Sen’s mission to livestream Earth in 4K launched into orbit aboard a SpaceX supply ship on March 21, 2024, bound for the International Space Station.

The launch, designated SpaceX CRS-30, was SpaceX’s 30th commercial resupply services mission for NASA. SpaceX’s cargo Dragon, loaded with supplies, science experiments and Sen’s payload is due to arrive at the ISS on Saturday March 23.

Sen’s payload, called “SpaceTV-1”, will be hosted on the outside of the ISS through a commercial payload agreement with Airbus U.S. Space & Defence, supported by the International Space Station (ISS) National Laboratory.

Once onboard the ISS, SpaceTV-1 will be connected to the Airbus Bartolomeo platform robotically by Canadarm-2. The Bartolomeo platform is attached to the European Space Agency’s Columbus module. The schedule for installation, which includes crew time to prepare the payload, is determined by NASA.

Sen’s payload has three camera views. One camera, with a wide angle ‘panoramic’ lens, will film Earth’s horizon. Another camera will look straight down at Earth and image a scene around 240 km x 180 km, with each pixel representing approximately 60m of the ground (“ground sample distance” or GSD). Another camera looks at the forward-facing docking port of the International Space Station.

“We’re thrilled the ArgUS and Bartolomeo platforms will enable Sen’s mission to bring live video from the International Space Station to viewers on Earth,” said Kris Kuehnel, Managing Director of Space Exploration Operations, Airbus U.S. Space & Defense. 

All cameras will film in 4K and at least one camera will be livestreamed continuously.

In addition to 4K video, Sen is aiming to demonstrate real-time Augmented Reality, enabling viewers to see real-time mapping information on the nadir camera view as it orbits the planet.

Sen’s 4K live video of Earth and the International Space Station will be freely accessible to everyone. Sen hopes its 4K livestream of Earth will inspire the world by empowering everyone to see Earth from space like astronauts. 

Sen will also use its video cameras to provide real-time environmental monitoring, empowering humanity to witness planetary change.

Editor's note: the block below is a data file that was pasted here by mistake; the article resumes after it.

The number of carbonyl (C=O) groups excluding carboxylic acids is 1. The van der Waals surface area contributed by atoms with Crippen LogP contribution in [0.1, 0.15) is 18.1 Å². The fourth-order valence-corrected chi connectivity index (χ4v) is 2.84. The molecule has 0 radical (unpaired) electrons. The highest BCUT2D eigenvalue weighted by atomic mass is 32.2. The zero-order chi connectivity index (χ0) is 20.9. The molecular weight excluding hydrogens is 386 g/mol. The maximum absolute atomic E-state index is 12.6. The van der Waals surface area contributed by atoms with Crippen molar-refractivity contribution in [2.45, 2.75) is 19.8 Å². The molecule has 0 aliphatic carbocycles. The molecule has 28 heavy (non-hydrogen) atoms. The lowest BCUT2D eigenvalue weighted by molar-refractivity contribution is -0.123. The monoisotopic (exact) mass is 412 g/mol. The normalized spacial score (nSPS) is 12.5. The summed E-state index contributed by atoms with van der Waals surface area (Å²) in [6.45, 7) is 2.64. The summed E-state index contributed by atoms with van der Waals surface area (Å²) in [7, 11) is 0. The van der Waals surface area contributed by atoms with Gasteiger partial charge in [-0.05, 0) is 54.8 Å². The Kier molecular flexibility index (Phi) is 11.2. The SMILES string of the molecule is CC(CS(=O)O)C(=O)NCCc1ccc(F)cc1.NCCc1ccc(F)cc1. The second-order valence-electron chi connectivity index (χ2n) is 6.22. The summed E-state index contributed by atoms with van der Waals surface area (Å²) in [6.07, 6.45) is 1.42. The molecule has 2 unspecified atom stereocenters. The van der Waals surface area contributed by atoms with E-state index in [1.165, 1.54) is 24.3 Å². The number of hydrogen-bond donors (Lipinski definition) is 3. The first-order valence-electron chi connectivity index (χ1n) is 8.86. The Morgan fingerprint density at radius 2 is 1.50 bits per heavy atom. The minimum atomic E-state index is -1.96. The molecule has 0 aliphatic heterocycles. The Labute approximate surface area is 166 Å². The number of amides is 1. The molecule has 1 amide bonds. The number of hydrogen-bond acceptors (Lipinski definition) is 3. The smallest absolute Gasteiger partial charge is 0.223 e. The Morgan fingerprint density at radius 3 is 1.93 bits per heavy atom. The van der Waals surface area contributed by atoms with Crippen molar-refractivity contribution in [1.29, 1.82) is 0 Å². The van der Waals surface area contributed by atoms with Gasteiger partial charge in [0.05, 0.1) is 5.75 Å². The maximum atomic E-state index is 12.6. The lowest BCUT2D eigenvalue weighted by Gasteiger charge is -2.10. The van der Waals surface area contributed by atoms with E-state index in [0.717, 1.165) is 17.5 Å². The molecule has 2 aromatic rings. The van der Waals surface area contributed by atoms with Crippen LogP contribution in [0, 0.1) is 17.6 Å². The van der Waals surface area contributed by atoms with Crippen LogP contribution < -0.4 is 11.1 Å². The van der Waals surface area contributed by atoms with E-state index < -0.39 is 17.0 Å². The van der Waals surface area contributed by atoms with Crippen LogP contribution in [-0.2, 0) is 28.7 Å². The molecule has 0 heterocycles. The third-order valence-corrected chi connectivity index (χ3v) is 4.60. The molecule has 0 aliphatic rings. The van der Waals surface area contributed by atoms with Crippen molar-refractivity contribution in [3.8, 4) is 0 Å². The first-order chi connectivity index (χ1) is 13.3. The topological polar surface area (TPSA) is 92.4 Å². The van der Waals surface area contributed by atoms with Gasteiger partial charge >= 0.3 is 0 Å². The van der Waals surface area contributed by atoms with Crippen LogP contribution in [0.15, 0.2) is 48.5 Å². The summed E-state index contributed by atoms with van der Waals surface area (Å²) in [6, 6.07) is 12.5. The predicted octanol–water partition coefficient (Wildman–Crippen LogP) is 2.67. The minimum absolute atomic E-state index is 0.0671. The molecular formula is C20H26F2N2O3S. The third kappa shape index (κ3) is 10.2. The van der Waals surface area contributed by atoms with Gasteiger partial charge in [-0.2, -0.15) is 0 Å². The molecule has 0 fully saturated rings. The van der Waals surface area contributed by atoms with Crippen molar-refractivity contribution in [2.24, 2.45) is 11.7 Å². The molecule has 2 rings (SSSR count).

Speaking about Sen’s mission on behalf of the UK Space Agency, Professor Anu Ojha, Director of Championing Space, said: “Not only will this innovative hardware help an increased number, and more diverse range, of people engage with the wonder of space, but it will support our efforts to monitor and understand climate-related changes on our planet.”

To watch Sen’s 4K livestream visit or download our native app from the Apple App Store.

Sen will also be releasing a native Android app. The company is working hard to have this ready for when the mission goes live.

Sen already has its own satellite, ETV-A1, in orbit and is working on launching further satellites from early 2025 as it works on building a constellation of satellites in Low Earth Orbit.

About Sen:

Sen was founded in 2014 by Charles Black with a vision to democratize space using video to inform, educate, inspire and benefit all humanity. Sen’s mission is to stream real-time videos from space to billions of people, gathering news and information on Earth and space and making the data universally accessible and useful. Sen will capture its unique video content using both hosted video cameras and its own constellations of small satellites. Sen’s is free for the public to view, with subscription options for downloads and usage. Sen has one satellite in orbit, ETV-A1 and will launch further satellites in 2025.